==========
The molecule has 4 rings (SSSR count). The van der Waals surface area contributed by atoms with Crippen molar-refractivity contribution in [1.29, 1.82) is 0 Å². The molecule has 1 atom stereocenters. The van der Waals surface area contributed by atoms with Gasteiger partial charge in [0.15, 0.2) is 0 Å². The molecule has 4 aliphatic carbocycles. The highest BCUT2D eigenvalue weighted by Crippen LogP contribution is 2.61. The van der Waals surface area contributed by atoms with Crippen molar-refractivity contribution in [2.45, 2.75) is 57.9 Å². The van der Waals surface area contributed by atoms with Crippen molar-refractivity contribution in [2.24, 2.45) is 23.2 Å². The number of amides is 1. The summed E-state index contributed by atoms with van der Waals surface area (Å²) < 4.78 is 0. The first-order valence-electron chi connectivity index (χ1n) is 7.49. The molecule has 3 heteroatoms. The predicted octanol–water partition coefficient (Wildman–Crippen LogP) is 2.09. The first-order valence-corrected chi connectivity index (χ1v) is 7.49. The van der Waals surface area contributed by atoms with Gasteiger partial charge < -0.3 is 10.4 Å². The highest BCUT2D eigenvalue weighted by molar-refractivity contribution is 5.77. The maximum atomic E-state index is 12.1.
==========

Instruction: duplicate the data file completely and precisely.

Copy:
The molecule has 4 rings (SSSR count). The van der Waals surface area contributed by atoms with Crippen molar-refractivity contribution in [1.29, 1.82) is 0 Å². The molecule has 1 atom stereocenters. The van der Waals surface area contributed by atoms with Gasteiger partial charge in [0.15, 0.2) is 0 Å². The molecule has 4 aliphatic carbocycles. The highest BCUT2D eigenvalue weighted by Crippen LogP contribution is 2.61. The van der Waals surface area contributed by atoms with Crippen molar-refractivity contribution in [2.45, 2.75) is 57.9 Å². The van der Waals surface area contributed by atoms with Crippen molar-refractivity contribution in [2.24, 2.45) is 23.2 Å². The number of amides is 1. The summed E-state index contributed by atoms with van der Waals surface area (Å²) < 4.78 is 0. The first-order valence-electron chi connectivity index (χ1n) is 7.49. The molecule has 3 heteroatoms. The predicted octanol–water partition coefficient (Wildman–Crippen LogP) is 2.09. The first-order valence-corrected chi connectivity index (χ1v) is 7.49. The van der Waals surface area contributed by atoms with Gasteiger partial charge < -0.3 is 10.4 Å². The highest BCUT2D eigenvalue weighted by molar-refractivity contribution is 5.77. The maximum atomic E-state index is 12.1.